Bondi Beach has come to be viewed both within Australia and internationally as the quintessential Australian beach. It remains the third most visited site in Sydney after the Opera House and the Harbour Bridge, and the 380 bus route from Circular Quay to Bondi Beach is the most profitable in Sydney.
Bondi Beach has played a nationally significant role in the development of Australia’s self image. Love of the beach is a defining characteristic of the Australian way of life. Bondi Beach is one of the world’s most famous beaches and is important to both the Australian community and to visitors. The beach, with its golden sands, parks, and the blue waters of the bay, framed within its rocky headlands, embodies a powerful sense of place and has come to symbolise Australia’s way of life and leisure. It is where Australians meet nature’s challenge in the surf and is strongly associated with the Bronzed Aussie myth of easygoing hedonism and endeavour balanced with relaxation. A place full of Australian spirit, synonymous with Australian beach culture, surfing and the surf life saving movement, it is recognised internationally.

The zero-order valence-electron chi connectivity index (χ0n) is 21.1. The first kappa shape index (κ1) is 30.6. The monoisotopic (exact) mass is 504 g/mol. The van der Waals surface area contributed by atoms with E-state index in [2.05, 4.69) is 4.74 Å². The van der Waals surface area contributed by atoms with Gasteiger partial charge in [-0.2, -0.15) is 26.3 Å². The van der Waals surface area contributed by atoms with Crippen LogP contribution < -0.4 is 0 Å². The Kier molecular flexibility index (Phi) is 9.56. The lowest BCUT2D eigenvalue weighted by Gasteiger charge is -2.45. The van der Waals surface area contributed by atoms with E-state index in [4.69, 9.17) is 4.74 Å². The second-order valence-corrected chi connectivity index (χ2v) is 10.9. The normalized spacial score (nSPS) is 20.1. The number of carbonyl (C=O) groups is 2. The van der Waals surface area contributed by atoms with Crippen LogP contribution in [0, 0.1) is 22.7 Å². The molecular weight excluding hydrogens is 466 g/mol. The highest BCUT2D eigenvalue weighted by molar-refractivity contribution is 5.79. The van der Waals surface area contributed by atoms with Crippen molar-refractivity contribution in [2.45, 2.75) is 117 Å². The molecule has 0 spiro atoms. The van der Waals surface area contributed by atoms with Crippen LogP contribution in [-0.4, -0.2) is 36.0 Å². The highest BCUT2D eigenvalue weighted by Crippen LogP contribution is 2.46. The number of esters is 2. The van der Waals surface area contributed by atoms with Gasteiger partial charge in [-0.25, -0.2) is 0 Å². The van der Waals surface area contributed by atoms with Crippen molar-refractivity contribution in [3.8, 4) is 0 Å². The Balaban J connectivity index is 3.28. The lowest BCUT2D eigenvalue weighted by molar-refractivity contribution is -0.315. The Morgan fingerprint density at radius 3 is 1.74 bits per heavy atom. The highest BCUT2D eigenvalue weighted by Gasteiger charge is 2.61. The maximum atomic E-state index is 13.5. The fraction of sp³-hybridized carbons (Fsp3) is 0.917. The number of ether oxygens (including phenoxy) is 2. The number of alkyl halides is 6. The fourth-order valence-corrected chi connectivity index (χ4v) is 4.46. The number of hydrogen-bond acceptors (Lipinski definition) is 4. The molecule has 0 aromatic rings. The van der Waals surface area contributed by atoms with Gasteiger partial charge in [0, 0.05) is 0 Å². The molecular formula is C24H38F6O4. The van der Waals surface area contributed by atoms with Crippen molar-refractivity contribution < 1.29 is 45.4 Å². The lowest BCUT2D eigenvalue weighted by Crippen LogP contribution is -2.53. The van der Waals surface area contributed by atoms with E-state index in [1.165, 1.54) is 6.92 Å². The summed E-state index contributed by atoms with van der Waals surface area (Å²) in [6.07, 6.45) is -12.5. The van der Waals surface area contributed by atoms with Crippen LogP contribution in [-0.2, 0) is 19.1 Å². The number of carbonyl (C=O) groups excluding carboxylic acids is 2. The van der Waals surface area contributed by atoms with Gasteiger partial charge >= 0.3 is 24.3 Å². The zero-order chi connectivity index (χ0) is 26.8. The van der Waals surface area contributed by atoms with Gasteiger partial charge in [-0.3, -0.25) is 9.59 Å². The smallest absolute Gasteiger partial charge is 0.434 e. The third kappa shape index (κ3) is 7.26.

The central role of beaches, and Bondi Beach in particular, in Australia’s self image is reflected in the use of the beach by painters, filmmakers, poets and writers in analysing the growth of this new self image and reflecting it back to Australian society.
– Australian Heritage Council [pdf]